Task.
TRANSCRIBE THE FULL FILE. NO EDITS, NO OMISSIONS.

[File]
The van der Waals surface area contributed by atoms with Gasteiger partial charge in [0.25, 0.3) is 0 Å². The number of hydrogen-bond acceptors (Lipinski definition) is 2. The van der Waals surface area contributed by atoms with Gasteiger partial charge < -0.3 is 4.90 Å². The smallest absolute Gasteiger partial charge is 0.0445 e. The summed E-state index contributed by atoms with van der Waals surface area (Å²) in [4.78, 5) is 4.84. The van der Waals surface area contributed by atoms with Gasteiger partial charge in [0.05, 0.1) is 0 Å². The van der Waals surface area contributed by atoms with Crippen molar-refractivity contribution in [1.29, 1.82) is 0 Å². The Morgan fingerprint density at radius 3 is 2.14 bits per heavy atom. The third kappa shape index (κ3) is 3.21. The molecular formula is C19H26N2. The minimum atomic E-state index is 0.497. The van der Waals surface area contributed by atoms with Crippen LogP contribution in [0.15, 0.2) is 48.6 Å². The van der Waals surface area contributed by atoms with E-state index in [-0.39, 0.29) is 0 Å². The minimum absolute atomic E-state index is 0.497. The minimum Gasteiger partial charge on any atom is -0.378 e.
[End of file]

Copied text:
The van der Waals surface area contributed by atoms with Gasteiger partial charge in [0.25, 0.3) is 0 Å². The number of hydrogen-bond acceptors (Lipinski definition) is 2. The van der Waals surface area contributed by atoms with Gasteiger partial charge < -0.3 is 4.90 Å². The smallest absolute Gasteiger partial charge is 0.0445 e. The summed E-state index contributed by atoms with van der Waals surface area (Å²) in [4.78, 5) is 4.84. The van der Waals surface area contributed by atoms with Gasteiger partial charge in [0.05, 0.1) is 0 Å². The van der Waals surface area contributed by atoms with Crippen molar-refractivity contribution in [1.29, 1.82) is 0 Å². The Morgan fingerprint density at radius 3 is 2.14 bits per heavy atom. The third kappa shape index (κ3) is 3.21. The molecular formula is C19H26N2. The minimum atomic E-state index is 0.497. The van der Waals surface area contributed by atoms with Crippen LogP contribution in [0.15, 0.2) is 48.6 Å². The van der Waals surface area contributed by atoms with E-state index in [-0.39, 0.29) is 0 Å². The minimum absolute atomic E-state index is 0.497. The minimum Gasteiger partial charge on any atom is -0.378 e.